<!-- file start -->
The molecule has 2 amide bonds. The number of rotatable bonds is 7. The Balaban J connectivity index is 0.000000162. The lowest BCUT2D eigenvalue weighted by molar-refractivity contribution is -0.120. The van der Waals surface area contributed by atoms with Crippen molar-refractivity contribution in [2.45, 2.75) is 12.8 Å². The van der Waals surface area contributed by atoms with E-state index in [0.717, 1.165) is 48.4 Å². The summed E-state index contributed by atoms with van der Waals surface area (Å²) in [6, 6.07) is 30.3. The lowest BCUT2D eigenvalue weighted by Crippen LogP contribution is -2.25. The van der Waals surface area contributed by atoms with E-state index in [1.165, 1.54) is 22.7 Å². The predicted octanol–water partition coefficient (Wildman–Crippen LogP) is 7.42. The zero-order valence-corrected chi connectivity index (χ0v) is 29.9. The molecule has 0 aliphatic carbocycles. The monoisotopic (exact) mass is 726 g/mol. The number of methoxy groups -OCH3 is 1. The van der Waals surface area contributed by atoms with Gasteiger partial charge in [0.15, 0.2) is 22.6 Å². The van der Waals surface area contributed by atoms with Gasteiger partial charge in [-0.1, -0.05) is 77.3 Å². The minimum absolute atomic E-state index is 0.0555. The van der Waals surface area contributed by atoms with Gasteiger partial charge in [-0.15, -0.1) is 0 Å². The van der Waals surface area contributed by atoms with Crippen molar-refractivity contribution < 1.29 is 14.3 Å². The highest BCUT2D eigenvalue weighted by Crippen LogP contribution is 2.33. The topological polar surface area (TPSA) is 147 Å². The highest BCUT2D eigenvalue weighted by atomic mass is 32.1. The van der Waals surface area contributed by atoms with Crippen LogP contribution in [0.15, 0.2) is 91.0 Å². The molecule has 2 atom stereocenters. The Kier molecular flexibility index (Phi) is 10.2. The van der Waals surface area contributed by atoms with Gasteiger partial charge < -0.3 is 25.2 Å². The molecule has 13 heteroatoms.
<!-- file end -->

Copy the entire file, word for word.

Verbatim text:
The molecule has 2 amide bonds. The number of rotatable bonds is 7. The Balaban J connectivity index is 0.000000162. The lowest BCUT2D eigenvalue weighted by molar-refractivity contribution is -0.120. The van der Waals surface area contributed by atoms with Crippen molar-refractivity contribution in [2.45, 2.75) is 12.8 Å². The van der Waals surface area contributed by atoms with E-state index in [0.717, 1.165) is 48.4 Å². The summed E-state index contributed by atoms with van der Waals surface area (Å²) in [6, 6.07) is 30.3. The lowest BCUT2D eigenvalue weighted by Crippen LogP contribution is -2.25. The van der Waals surface area contributed by atoms with E-state index in [1.165, 1.54) is 22.7 Å². The predicted octanol–water partition coefficient (Wildman–Crippen LogP) is 7.42. The zero-order valence-corrected chi connectivity index (χ0v) is 29.9. The molecule has 0 aliphatic carbocycles. The monoisotopic (exact) mass is 726 g/mol. The number of methoxy groups -OCH3 is 1. The van der Waals surface area contributed by atoms with Gasteiger partial charge in [0.15, 0.2) is 22.6 Å². The van der Waals surface area contributed by atoms with Gasteiger partial charge in [-0.1, -0.05) is 77.3 Å². The minimum absolute atomic E-state index is 0.0555. The van der Waals surface area contributed by atoms with Gasteiger partial charge in [-0.15, -0.1) is 0 Å². The van der Waals surface area contributed by atoms with Crippen molar-refractivity contribution < 1.29 is 14.3 Å². The highest BCUT2D eigenvalue weighted by Crippen LogP contribution is 2.33. The topological polar surface area (TPSA) is 147 Å². The highest BCUT2D eigenvalue weighted by atomic mass is 32.1. The van der Waals surface area contributed by atoms with Crippen LogP contribution in [0.15, 0.2) is 91.0 Å². The molecule has 2 atom stereocenters. The Kier molecular flexibility index (Phi) is 10.2. The van der Waals surface area contributed by atoms with Gasteiger partial charge < -0.3 is 25.2 Å². The molecule has 13 heteroatoms.